If someone can make a $100 tablet that is awesome, it will sell like hotcakes sprinkled with fairy dust and deep-fried in freedom. But this is not that tablet. The IdeaTab A1000 is Lenovo's bargain-basement 7-inch Android offering, and its cheapness is glaring from the moment you pick it up. The A1000 starts at $129 and can be found on Amazon for just $105, but anyone considering it would be well-served to pick up a Kindle Fire HD for $159 or, even better, a Google Nexus 7 for $229. Though these models cost a little more, the user experience they provide is so much better that you'll spend more time with your tablet, and be happier doing it.
Look on my screen, ye mighty, and despair
As soon as you pick up the A1000 and press its wake button, you'll see that its weakness is its screen. With a resolution of 1024 by 600, its display has fewer pixels than the iPhone 5's does--on a 7-inch screen. The LCD panel seems pretty far away from the touch panel, too, leaving a visible gap between them. As a result, you feel as though you're touching not the touchscreen, but a piece of glass over the touchscreen. The range of acceptable viewing angles is beyond poor, and the glare is awful. Still, with the brightness cranked all the way up, reading in sunlight is possible, though a bit uncomfortable.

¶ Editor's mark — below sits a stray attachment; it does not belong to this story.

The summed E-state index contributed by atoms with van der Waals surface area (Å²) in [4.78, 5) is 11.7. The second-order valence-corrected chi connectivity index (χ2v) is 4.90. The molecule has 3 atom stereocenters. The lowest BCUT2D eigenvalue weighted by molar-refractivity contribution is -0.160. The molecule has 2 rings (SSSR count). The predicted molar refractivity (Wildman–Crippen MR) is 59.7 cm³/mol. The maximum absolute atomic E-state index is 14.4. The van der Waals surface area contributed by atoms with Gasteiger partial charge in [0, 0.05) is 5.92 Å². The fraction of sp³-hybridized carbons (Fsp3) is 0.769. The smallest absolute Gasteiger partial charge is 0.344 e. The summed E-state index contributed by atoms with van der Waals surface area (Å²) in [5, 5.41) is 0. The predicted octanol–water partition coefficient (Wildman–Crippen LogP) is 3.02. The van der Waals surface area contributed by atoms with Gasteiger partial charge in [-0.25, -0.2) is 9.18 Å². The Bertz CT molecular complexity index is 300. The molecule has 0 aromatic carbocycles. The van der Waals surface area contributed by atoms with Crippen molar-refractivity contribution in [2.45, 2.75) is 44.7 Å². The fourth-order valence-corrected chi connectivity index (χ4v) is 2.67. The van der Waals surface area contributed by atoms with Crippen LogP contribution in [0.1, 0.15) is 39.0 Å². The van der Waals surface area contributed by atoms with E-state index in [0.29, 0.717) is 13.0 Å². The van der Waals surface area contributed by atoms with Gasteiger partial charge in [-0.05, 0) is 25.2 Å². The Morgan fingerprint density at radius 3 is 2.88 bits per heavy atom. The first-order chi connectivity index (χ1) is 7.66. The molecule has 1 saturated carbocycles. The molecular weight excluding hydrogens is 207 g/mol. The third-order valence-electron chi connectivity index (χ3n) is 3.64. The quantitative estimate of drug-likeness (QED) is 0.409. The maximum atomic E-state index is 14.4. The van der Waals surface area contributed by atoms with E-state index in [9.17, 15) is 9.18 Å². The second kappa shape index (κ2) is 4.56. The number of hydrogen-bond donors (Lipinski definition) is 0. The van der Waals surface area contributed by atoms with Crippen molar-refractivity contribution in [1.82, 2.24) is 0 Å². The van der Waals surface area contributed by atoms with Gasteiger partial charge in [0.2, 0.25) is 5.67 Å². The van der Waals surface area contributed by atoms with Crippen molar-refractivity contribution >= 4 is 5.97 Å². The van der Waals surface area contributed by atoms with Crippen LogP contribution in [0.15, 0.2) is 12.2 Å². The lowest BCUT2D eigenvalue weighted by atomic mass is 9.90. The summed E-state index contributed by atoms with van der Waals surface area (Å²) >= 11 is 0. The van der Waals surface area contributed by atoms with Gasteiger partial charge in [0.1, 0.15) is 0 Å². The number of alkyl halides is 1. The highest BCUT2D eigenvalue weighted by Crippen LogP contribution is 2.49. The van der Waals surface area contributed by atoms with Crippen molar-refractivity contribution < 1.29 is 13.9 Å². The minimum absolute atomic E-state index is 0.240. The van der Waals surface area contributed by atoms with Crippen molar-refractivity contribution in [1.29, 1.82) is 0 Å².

A good tablet needs a good screen, since the screen is pretty much the only thing you interact with. If the screen is truly great, the rest of the tablet seems to fall away and you get the feeling that you're holding the content itself right in your hands. That pleasant sensation never happened to me with the A1000.
The rest of the hardware feels similarly cheaply made. The A1000 is thicker and bulkier than the Nexus 7, and it has a bigger bezel, though no 7-inch tablet qualifies as truly "clunky." The little plastic flap over the MicroSD slot on the tablet's right side sometimes resists going back down nice and flush after you've pulled it up, which makes it feel flimsy. An identical flap on the opposite side covers a little hole where the SIM slot (supporting phone calls) would be if you had bought the tablet in India. But in North America, it's just an empty hole that you'll uncover time and time again thinking it's the MicroSD slot! Fun!
One of these flimsy flaps covers the MicroSD slot. The other one covers a hole that serves no purpose. Have a good time!
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